A Wander on Monadnock
by CHRISTOPHER JOHNSON
“That don’t look so hard.”
“That doesn’t look so hard.”
“I doesn’t care.” That would be Matthew, my ten-year-old son. He opened his mouth as wide as a cavern and let out a bellow of a laugh. “Take that, Mr. Editor!”
“Smart aleck,” I said.
“Just like you, Dad.”
I just had to crack up at this kid of mine, the one with the mouth and the nut-brown skin and his mother’s stone-brown eyes. “I can assure you that I never talked to my father—your grandfather—like this. Yes, I can most assuredly guarantee you of that.”
“Right,” he said. He knew what I meant about his grandfather.
“So anyway, what doesn’t look so hard?” I asked.
“Climbing that,” he said, pointing toward Mount Monadnock. “Most of my friends have done it. They say it’s easy.” The squat mountain, in southern New Hampshire, sat five miles north of us. It rose symmetrically from the surrounding landscape, and unlike Mount Washington and the other peaks of the White Mountains—a hundred miles or so to the northeast—this mountain stood alone. Thousands of trees marched up the sides of the mountain like wooden soldiers.
I remembered reading that during the colonial period, the forests were so thick that a squirrel could scurry along the forest canopy from Maine through New Hampshire and all the way to Minnesota. I pictured what it must have been like three hundred years ago with those thick, beautiful forests. Then I thought of the Hawthorne story “The May-Pole of Merry-Mount,” in which supposedly deranged colonists migrate into the depths of the forests to dance around a maypole and commit all variety of sin and degradation. Being a modern person, I thought of the Puritans as being somehow unenlightened. Even so, I had an inkling about forests and mountains as mysterious and a little bit dangerous.
“Monadnock is the most climbed mountain in the United States,” Matthew announced. He absorbed facts like a gigantic sponge. Got that from his mother.
“What’s the most climbed mountain in the world?” I asked.
“Right,” I said. “How did you know that?
He shrugged. “Don’t know. I just know it.”
It was the summer of 1984. It had been three years since we’d relocated from Chicago to Boston. Barbara and I were and always would be Midwesterners, but our two children—this adventurous son and our equally inquisitive daughter, Emily—were growing up New Englanders. They said things like “wicked awesome” and “bubblah” and “tawnic.” Matthew and I had gotten an early start that morning, driving up from Framingham in our brand-new 1984 blue Toyota Corolla with the stick shift.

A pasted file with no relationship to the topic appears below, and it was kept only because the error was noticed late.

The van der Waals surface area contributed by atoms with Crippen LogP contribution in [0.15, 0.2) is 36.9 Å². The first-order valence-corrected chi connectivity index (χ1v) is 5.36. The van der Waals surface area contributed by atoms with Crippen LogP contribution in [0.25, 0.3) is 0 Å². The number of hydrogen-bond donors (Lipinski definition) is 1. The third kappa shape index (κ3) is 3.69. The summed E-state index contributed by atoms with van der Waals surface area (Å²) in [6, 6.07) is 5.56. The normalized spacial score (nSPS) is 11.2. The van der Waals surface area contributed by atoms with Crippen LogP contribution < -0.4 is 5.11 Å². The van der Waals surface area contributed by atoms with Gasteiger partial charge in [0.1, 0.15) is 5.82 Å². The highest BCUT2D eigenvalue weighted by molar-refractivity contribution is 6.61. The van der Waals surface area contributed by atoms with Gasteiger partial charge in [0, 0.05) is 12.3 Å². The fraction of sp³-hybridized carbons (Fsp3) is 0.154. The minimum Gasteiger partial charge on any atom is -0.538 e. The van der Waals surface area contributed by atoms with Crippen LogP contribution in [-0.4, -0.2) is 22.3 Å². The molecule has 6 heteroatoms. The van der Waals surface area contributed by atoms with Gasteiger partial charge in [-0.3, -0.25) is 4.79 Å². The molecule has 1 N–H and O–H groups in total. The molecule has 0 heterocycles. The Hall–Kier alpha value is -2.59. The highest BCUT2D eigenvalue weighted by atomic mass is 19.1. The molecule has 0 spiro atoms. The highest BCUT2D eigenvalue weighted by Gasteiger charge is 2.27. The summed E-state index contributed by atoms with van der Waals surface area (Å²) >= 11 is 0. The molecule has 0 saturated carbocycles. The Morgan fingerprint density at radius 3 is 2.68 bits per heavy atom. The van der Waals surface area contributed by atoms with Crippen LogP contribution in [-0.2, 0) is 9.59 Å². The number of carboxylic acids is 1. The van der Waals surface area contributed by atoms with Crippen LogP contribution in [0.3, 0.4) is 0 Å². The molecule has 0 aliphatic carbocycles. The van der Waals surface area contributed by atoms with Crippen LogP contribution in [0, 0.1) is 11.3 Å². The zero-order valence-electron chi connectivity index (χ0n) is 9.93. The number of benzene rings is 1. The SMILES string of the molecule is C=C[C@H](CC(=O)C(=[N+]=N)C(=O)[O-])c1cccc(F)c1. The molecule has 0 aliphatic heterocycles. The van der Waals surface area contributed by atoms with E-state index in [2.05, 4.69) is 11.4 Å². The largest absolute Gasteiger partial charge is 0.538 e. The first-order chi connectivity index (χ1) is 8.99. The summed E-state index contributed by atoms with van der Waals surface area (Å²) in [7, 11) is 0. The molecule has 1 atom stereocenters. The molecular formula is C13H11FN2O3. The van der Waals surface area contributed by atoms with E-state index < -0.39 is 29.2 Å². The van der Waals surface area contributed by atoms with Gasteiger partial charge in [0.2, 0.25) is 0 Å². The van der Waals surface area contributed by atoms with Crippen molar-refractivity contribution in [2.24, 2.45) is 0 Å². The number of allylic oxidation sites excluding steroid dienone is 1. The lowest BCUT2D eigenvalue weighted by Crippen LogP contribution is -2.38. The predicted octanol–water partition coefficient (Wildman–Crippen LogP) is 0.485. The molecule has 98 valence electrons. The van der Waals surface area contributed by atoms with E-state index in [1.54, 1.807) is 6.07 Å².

Before actually reaching the mountain, I’d pulled the car over. I wanted to stop and soak in the view—get the lay of the land, so to speak. To the east of Monadnock, I could see a lake, gleaming like a diamond. Trees, so many trees, crawled up the sides of the mountain, but then stopped abruptly, maybe three-quarters of the way up. The crown of the mountain was bare naked granite, which the winds of centuries had rounded into smooth contours. Well, I thought, that’s the way God or nature or the forces of the earth did it, just throwing up this mountain all by itself and then shaving the top.
The day was cloudless, the sky azure, the sun midway in its climb toward noon. We returned to the car and continued to listen to sports talk, which was going over and over the Red Sox loss the day before. Starting at one o’clock, their Sunday afternoon game would soon penetrate all corners of New England. I’d discovered pretty quickly after moving to Boston that the Red Sox fed New England’s sense of itself as a place of optimism and tragedy doled out in equal doses by uncaring Fates.
Twenty minutes later, we stood and looked up at the White Dot Trail, which embarked immediately outside the visitor center and headed in a northerly direction before it turned northwest. The almost two-mile trail was well-worn with the sneakers and hiking boots of weekend adventurers like us. We started to climb. Matthew, all galloping legs and frenetic arms, careened fifty yards ahead of me, turned around, and shouted, “Hey, old man, hurry up!”
“I’m enjoying the climb!” I said. “I’m studying the trees!” That was somewhat true, but mostly I just couldn’t keep up with him. “And I’m not an old man. At least not yet.”
After forty-five minutes of climbing, we stopped for a drink from our canteens. Then we both noticed something strange about one hundred feet off the trail—a tree as crooked and misshapen as the Wicked Witch of the West. “That’s cool!” Matthew said. “Let’s go look at it!”
“Nope,” I said. “We’d better stay on the trail.”